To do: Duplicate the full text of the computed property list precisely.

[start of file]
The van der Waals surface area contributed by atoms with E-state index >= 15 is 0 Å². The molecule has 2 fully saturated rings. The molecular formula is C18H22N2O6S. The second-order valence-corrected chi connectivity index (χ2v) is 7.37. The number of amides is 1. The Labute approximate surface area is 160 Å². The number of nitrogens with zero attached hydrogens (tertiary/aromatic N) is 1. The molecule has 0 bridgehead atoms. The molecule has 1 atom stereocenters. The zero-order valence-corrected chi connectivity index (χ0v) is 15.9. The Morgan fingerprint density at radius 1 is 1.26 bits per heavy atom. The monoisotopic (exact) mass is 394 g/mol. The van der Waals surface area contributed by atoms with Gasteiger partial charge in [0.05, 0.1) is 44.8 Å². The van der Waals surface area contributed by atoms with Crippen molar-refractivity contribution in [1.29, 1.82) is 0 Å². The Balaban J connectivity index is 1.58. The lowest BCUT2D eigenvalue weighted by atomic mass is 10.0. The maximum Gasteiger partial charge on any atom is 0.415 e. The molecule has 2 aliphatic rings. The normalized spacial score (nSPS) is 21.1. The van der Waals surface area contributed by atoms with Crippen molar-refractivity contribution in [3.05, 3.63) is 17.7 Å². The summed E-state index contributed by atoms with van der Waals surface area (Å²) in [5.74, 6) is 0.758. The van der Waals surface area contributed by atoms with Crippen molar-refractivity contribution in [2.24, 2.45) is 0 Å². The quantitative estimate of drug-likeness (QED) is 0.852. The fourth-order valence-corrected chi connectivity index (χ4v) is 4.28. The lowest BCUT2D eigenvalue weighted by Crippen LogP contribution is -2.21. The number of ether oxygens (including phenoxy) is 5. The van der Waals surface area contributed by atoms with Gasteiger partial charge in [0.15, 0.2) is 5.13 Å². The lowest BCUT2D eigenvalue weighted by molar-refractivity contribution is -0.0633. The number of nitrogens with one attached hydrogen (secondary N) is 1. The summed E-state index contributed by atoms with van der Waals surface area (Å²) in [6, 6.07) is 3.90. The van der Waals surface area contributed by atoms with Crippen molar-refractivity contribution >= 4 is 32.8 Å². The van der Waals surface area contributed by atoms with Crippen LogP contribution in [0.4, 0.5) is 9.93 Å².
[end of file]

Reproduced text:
The van der Waals surface area contributed by atoms with E-state index >= 15 is 0 Å². The molecule has 2 fully saturated rings. The molecular formula is C18H22N2O6S. The second-order valence-corrected chi connectivity index (χ2v) is 7.37. The number of amides is 1. The Labute approximate surface area is 160 Å². The number of nitrogens with zero attached hydrogens (tertiary/aromatic N) is 1. The molecule has 0 bridgehead atoms. The molecule has 1 atom stereocenters. The zero-order valence-corrected chi connectivity index (χ0v) is 15.9. The Morgan fingerprint density at radius 1 is 1.26 bits per heavy atom. The monoisotopic (exact) mass is 394 g/mol. The van der Waals surface area contributed by atoms with Gasteiger partial charge in [0.05, 0.1) is 44.8 Å². The van der Waals surface area contributed by atoms with Crippen molar-refractivity contribution in [1.29, 1.82) is 0 Å². The Balaban J connectivity index is 1.58. The lowest BCUT2D eigenvalue weighted by atomic mass is 10.0. The maximum Gasteiger partial charge on any atom is 0.415 e. The molecule has 2 aliphatic rings. The normalized spacial score (nSPS) is 21.1. The van der Waals surface area contributed by atoms with Crippen molar-refractivity contribution in [3.05, 3.63) is 17.7 Å². The summed E-state index contributed by atoms with van der Waals surface area (Å²) in [5.74, 6) is 0.758. The van der Waals surface area contributed by atoms with Crippen molar-refractivity contribution in [2.24, 2.45) is 0 Å². The quantitative estimate of drug-likeness (QED) is 0.852. The fourth-order valence-corrected chi connectivity index (χ4v) is 4.28. The lowest BCUT2D eigenvalue weighted by Crippen LogP contribution is -2.21. The number of ether oxygens (including phenoxy) is 5. The van der Waals surface area contributed by atoms with Gasteiger partial charge in [0.15, 0.2) is 5.13 Å². The lowest BCUT2D eigenvalue weighted by molar-refractivity contribution is -0.0633. The number of nitrogens with one attached hydrogen (secondary N) is 1. The summed E-state index contributed by atoms with van der Waals surface area (Å²) in [6, 6.07) is 3.90. The van der Waals surface area contributed by atoms with Crippen molar-refractivity contribution >= 4 is 32.8 Å². The van der Waals surface area contributed by atoms with Crippen LogP contribution in [0.4, 0.5) is 9.93 Å².